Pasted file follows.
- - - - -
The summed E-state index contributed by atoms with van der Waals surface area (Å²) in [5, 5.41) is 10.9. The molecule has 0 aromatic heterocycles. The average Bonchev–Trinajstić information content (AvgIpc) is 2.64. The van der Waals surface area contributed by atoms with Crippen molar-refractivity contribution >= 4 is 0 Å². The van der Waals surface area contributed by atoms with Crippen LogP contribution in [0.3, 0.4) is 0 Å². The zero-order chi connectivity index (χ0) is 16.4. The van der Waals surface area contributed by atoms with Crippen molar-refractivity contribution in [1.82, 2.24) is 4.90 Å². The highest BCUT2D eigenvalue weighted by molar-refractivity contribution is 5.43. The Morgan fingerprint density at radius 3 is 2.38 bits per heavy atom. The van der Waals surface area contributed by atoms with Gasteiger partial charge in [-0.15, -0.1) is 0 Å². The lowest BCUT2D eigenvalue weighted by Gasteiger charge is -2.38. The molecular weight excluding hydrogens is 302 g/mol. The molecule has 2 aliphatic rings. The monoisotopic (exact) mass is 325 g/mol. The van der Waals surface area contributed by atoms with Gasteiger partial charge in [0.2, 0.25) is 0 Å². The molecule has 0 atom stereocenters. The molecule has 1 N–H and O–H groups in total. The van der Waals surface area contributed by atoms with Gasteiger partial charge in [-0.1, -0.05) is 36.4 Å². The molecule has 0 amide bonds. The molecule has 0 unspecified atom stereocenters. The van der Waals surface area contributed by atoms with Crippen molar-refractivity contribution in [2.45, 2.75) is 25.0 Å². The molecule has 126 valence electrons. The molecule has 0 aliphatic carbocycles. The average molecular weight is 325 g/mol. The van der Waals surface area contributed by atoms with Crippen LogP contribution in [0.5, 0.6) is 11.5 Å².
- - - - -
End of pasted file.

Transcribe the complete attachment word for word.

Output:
The summed E-state index contributed by atoms with van der Waals surface area (Å²) in [5, 5.41) is 10.9. The molecule has 0 aromatic heterocycles. The average Bonchev–Trinajstić information content (AvgIpc) is 2.64. The van der Waals surface area contributed by atoms with Crippen molar-refractivity contribution >= 4 is 0 Å². The van der Waals surface area contributed by atoms with Crippen LogP contribution in [0.3, 0.4) is 0 Å². The zero-order chi connectivity index (χ0) is 16.4. The van der Waals surface area contributed by atoms with Crippen molar-refractivity contribution in [1.82, 2.24) is 4.90 Å². The highest BCUT2D eigenvalue weighted by molar-refractivity contribution is 5.43. The Morgan fingerprint density at radius 3 is 2.38 bits per heavy atom. The van der Waals surface area contributed by atoms with Gasteiger partial charge in [-0.15, -0.1) is 0 Å². The lowest BCUT2D eigenvalue weighted by Gasteiger charge is -2.38. The molecular weight excluding hydrogens is 302 g/mol. The molecule has 2 aliphatic rings. The monoisotopic (exact) mass is 325 g/mol. The van der Waals surface area contributed by atoms with Gasteiger partial charge in [0.2, 0.25) is 0 Å². The molecule has 0 atom stereocenters. The molecule has 1 N–H and O–H groups in total. The van der Waals surface area contributed by atoms with Gasteiger partial charge in [-0.1, -0.05) is 36.4 Å². The molecule has 0 amide bonds. The molecule has 0 unspecified atom stereocenters. The van der Waals surface area contributed by atoms with Crippen molar-refractivity contribution in [2.45, 2.75) is 25.0 Å². The molecule has 126 valence electrons. The molecule has 0 aliphatic carbocycles. The average molecular weight is 325 g/mol. The van der Waals surface area contributed by atoms with Crippen LogP contribution in [0.5, 0.6) is 11.5 Å².